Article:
Reasonable doubt and its reasoning: how do we agree?



Reasonable doubt is not the intensely critical demand for unachievable logical certainty one hears from radical skeptics; it is simply the common recognition that the evidence presented for an argument is not strong enough to foreclose the need for further inquiry.  For instance, if I get lost in the woods in daylight, and I know it is after noon, and the sun is in my eyes, I don’t need a road sign to tell me I’m headed west.  But if it’s a cloudy night and I find two road signs, one indicating I am headed west and the other that I am headed north (both pointing the same way), I need to experiment, traveling further down the road, to find another sign that confirms whether I am headed west or north.  And it is a reasonable abduction – inference to the best explanation – that one of the previous signs was somehow twisted in the wrong direction.

That is the situation a jury in a criminal case often find themselves presented with.  Only they haven’t the luxury to experiment; they must reason the matter through as best they can.

But let us consider this in vitro, so to speak – at least by way of a (dramatically constructed) thought experiment…

Ladies and Gentlemen of the jury, here’s your case:

In a slum inhabited largely by Hispanic immigrants, a man has been found with a switchblade sticking out from his heart. Three hours later, his 18 year old son comes home and is arrested.

The evidence presented to you in the courtroom:

According to all who knew them, the son has been repeatedly beaten by the father; according to the testimony of a neighbor, the two quarreled that night, with the son shouting out, “I’ll kill you!”

The neighbor, a 75 year old man man living downstairs, claims to have heard the father scream, and the body fall to the floor. He says he then ran to his door in 15 seconds, in time to see the son exit the building.

A 40 year old woman who lives in a second story apartment 60 feet away from the window of the apartment in which the father was stabbed, claims to have been trying to fall asleep in bed, when she turned her head to the window, to witness the stabbing through the windows of the last two cars of an elevated train passing between the 2 buildings at the time, and screamed.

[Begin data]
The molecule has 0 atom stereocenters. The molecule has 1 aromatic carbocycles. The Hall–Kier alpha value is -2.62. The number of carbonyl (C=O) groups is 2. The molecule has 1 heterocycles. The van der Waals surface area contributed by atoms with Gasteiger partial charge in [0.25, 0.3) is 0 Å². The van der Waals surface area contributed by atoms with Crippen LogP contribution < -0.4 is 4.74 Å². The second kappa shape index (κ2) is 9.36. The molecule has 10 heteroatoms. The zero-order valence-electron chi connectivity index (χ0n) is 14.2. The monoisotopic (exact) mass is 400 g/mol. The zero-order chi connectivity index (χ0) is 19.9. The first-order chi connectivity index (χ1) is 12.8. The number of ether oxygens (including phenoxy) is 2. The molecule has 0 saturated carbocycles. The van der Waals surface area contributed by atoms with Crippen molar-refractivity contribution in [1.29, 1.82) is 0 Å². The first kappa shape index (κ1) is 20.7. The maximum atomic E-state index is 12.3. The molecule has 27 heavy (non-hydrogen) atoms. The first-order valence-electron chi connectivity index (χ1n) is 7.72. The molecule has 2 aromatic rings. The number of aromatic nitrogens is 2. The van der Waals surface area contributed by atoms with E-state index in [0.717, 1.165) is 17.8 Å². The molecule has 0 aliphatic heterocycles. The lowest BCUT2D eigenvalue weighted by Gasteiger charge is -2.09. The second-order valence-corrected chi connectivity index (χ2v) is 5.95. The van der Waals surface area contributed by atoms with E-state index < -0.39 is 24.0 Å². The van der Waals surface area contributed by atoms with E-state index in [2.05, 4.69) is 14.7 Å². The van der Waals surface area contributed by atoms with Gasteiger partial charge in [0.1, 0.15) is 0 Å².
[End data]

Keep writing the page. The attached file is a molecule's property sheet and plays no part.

This all happens at a little after 12 AM.

The son, when questioned by the police upon arrest at 3 AM, stated that he went to the movies to calm down after his argument with his father, and was there at the time of the murder; but he can’t remember what movies he saw.

He also stated that he remembered having the knife when he left the apartment, but admitted he no longer had it, and supposed it had slipped from his pocket.

The owner of the store who sold the switch blade to the son the previous day, states that it is a very unique model he’s never seen before.

There are no fingerprints on the knife. The prosecution therefore asks for a conviction on the charge of premeditated murder, punishable by a mandatory sentence of death by electric chair.

The counsel for the defense – a public defender appointed for by the court – engages in minimal cross-examination of the witnesses, and presents no new evidence.

Members of the jury, what is your verdict?


Here are the facts, along with reasonable abductions, that were not presented in the courtroom:

At a store down the street from the one where the son bought the switchblade, one can easily by a knife of exactly the same model for six bucks.

The first-floor neighbor had a stroke the year before, leaving him partially paralyzed in the left leg. He therefore has to drag the leg in motion, and it would have taken him at least 40 seconds to get to his front door and open it (at best he would have a fleeting glance at the murderer’s back). Nor could he have heard the father scream, since the el-train was rumbling above his window at the moment of the murder – although he may have heard the woman’s scream from across the street, since this occurred just after the el-train had passed.

Although the woman did not have them on in court, she wears glasses – but not in bed.

Finally, it is demonstrable that it is frequently difficult for anyone to remember the films one has audienced, even when not under stress, if one has little interest in them.